A long time ago on a Canadian TV set (and a few U.S ones) far, far away . . . lost somewhere in a galaxy between Star Trek and Star Wars. . . .
Over 400 years ago, upon the destruction of Earth, humanity launched Earthship Ark, a 50 miles wide by 200 miles long, multi-generational starship consisting of a community of biospheres—each containing a different Earth society. Then, in the year 2790, before the Earth’s orphans could reach their new world at a distant star, an accident sends the ship off course and seals off the biospheres . . . and the survivors are unaware of the others . . . and that they are on a spaceship. . . .
(And if this all sounds a lot like 2008’s Pandorum and 2016’s Passengers, it probably is.)
Robert Kline, a 20th Century Fox television producer, wanted to capture some Star Trek thunder, which was breaking ratings records during its initial, early ‘70s syndicated run. So he approached sci-if scribe Harlan Ellison, who wrote one of Star Trek’s best-remembered episodes, “The City on the Edge of Forever.”
The initial concept of The Starlost—which bears striking resemblances to the “lost moon base” concept of the later, British-produced Space: 1999—was an eight-episode television mini-series to be co-produced with the BBC. When the British broadcaster rejected the pitch, and with no American network keen on the idea, the show’s budget was revamped as a low-budget indie production for syndication. The Canadian CTV network, along with 50 NBC affiliates, bought the idea, which was now expanded to an eighteen-episode arc. And they bought the idea, in part, courtesy of the star power of noted Canadian actor Keir Dullea, from 2001: A Space Odyssey. (The series also featured later Battlestar Galactica actors Lloyd Bochner and John Colicos, along with Barry Morse from Space: 1999.)
So what could go wrong? Everything that Murphy’s Law and Catch-22 had to offer.
In addition to securing Ellison (who we all know for his infamous lawsuit regarding the “similarities” to James Cameron’s The Terminator to Ellison’s The Outer Limits episodes “The Soldier” and “Demon with a Glass Hand”), six-time Hugo Award winner and Analog Magazine editor Ben Bova was hired as the show’s science advisor.
As with screenwriter Martin Amis expressing his dissatisfactions with the changes to Saturn 3 in the pages of his acclaimed 1984 novel, Money: A Suicide Note, Ben Bova expressed his dissatisfactions in the 1975 novel, The Starcrossed, which depicts a noted scientist’s dealings as a science advisor for an awful science fiction television series.
Harlan Ellison, in turn, penned a lengthy diatribe-forward to the novelization of his original pilot script, Phoenix Without Ashes, by Edward Bryant, a script which was revamped (“dumbed down” according to Ellison) as “Voyage of Discovery.”
Then problems arose with the special effects headed by Douglas Trumbull (2001: A Space Odyssey and Silent Running), which resulted in addition budgetary cuts.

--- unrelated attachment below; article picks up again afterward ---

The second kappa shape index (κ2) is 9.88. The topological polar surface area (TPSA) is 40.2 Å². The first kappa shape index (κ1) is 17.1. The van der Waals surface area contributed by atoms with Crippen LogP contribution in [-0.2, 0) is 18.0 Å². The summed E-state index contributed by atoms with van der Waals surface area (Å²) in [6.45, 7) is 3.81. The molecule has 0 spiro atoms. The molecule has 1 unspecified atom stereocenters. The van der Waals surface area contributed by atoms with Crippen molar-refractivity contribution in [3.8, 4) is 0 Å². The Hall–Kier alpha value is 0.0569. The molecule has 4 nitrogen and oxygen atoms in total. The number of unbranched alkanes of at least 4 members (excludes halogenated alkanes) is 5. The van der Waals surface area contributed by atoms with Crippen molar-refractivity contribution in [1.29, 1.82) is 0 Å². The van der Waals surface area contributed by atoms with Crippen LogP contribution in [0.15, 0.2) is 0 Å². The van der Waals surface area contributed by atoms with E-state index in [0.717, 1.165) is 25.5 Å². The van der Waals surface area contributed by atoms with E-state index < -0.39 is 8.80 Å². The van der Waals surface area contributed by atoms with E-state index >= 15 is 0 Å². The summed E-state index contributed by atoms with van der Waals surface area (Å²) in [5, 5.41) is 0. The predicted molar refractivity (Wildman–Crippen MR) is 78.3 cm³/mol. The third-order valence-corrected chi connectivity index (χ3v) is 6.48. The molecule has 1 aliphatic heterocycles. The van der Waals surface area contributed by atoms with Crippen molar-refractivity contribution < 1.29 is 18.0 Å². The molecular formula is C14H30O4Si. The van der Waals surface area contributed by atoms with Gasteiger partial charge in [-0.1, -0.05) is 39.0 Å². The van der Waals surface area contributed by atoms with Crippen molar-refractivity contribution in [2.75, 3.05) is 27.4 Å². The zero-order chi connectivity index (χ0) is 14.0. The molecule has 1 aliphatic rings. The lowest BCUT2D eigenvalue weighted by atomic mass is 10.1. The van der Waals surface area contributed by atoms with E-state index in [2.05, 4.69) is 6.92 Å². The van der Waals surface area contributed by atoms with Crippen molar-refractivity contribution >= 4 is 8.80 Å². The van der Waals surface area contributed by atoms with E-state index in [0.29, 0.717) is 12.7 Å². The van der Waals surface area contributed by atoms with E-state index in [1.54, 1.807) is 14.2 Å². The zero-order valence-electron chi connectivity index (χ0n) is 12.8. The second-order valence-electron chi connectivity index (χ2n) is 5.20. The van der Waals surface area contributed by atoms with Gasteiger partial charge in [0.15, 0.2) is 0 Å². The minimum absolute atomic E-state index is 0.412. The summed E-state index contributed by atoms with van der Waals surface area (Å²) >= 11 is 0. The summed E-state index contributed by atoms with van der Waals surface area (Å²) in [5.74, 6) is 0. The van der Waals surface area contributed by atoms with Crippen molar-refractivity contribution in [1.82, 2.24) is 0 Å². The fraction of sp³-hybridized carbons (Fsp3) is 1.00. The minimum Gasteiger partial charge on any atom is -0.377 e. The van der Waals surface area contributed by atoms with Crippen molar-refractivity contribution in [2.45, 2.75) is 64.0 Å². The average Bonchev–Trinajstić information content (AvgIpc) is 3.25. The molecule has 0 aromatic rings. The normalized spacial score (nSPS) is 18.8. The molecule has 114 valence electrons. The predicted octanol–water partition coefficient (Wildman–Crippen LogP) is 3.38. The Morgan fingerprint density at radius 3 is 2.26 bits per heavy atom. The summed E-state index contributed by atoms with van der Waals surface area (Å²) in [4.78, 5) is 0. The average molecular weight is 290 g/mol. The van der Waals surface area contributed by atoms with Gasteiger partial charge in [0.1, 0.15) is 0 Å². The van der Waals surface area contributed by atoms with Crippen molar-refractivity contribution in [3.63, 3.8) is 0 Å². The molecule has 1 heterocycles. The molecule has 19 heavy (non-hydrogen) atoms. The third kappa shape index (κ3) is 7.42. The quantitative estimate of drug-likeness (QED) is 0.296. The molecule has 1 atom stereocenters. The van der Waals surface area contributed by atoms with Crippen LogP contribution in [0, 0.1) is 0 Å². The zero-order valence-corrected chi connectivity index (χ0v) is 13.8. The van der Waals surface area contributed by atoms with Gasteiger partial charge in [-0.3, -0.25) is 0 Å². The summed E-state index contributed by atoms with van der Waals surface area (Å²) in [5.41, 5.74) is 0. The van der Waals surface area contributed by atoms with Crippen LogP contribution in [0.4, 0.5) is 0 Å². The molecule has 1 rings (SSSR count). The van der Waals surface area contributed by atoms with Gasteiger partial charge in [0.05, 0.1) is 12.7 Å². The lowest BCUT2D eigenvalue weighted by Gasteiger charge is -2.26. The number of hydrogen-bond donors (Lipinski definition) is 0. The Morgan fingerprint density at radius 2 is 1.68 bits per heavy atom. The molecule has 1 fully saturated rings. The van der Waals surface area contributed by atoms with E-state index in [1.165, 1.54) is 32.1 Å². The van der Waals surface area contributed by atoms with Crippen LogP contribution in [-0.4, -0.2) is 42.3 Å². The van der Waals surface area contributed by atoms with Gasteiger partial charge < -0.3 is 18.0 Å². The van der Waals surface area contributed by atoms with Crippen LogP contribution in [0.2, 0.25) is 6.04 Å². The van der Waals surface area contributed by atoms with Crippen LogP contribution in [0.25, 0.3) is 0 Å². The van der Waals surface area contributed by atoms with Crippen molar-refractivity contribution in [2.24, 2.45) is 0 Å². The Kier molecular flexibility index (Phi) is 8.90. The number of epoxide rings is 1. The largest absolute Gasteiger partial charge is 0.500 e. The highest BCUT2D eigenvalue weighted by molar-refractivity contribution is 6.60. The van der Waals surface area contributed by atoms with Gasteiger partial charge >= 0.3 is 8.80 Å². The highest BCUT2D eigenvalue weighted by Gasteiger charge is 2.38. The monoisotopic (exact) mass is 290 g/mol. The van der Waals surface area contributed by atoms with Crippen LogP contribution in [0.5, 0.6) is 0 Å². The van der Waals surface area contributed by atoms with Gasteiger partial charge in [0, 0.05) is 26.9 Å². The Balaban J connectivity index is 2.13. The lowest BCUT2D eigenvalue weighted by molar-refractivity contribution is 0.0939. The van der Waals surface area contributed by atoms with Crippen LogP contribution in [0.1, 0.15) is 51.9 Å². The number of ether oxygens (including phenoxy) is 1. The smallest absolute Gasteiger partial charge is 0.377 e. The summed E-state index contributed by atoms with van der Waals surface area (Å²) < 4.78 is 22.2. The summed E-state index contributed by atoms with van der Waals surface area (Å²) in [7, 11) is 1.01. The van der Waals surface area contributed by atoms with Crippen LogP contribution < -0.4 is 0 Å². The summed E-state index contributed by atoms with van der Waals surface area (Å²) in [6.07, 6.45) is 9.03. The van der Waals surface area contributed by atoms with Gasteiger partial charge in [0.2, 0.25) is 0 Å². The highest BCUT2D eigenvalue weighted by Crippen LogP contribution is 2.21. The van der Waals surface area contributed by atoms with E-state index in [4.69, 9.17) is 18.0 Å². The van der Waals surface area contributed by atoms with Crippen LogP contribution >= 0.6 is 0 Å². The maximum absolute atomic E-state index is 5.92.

So, when you have three of science fiction’s top disciplinarians—Harlan Ellison, Ben Bova and Douglas Trumbull—turn on you, you know you have problems. And Keir Dullea, who’s had his share of career clinkers—and wasn’t shy in expressing his disdain for his past projects, such as the sci-fi Jesus romp, The Next One, and the Futureworld rip-off, Welcome to Blood City—wasn’t a happy camper, either.
And, with that, 20th Century Fox Television saw the writing on the wall and cancelled The Starlost after 16 episodes—and shelved the never-filmed episodes “The Gods That Died” and “People in the Dark.”
Then, somebody by the name of George Lucas came along with a crazy idea of updating Flash Gordon with Douglas Trumbull’s special effects wizardry from 2001: A Space Odyssey. . . .
So, with a renewed interest in science fiction properties, the studio pulled the mothballed The Starlost for rebroadcast in 1978. Then, in the throes of the cable television boom with “Superstations” hungry for product, 20th Century Fox stitched together several episodes into five TV movies, which played as foreign theatrical features, in 1980.
Those feature-length films were:
The Starlost: The Beginning
The first feature created from episodes 1, 2, and 3: “Voyage of Discovery,” “Lazarus from the Mist,” and “The Goddess Calabra.”
The Starlost: The Deception
The second feature created from episodes 9 and 10: “Gallery of Fear” and “Mr. Smith of Manchester.”
The Starlost: The Invasion
The third feature created from episodes 11 and 12: “Astro-Medics” and “The Implant People.”
The Starlost: The Return
The fourth film created from episodes 4 and 14: “The Pisces” and “Farthing’s Comet.”
The Starlost: The Alien Oro
The fifth film created from episodes 7 and 13: “The Alien Oro” and “Return of Oro.”
The remaining of the 16 episodes not utilized in the films was: Ep. 5: “Children of Methuselah”; Ep. 6: “And Only Man Is Vile”: Ep. 8: “Circuit of Death”; and Ep. 15 and 16: “The Beehive” and “Space Precinct.”
During the video store boom of the ‘80s, all 16 episodes were released in a VHS boxed set, while the five feature-length films were released to DVD—each individually, and as a box-set. In 2008 VCI Entertainment reissued the full series to DVD. Early this year, Roku began replaying the episodes.
In the end, a project that was hoped to build on the syndicated enthusiasm for Star Trek, earned not the respect of that show, but appears on critical lists with “The Worst Science Fiction Shows of All Time,” which include Irwin Allen’s Lost in Space and the plastic Star Wars knockoff, Buck Rogers in the 25th Century.
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Star Wars: Episode IX – The Rise of Skywalker is currently in theatres and was released theatrically on December 20 in the United States.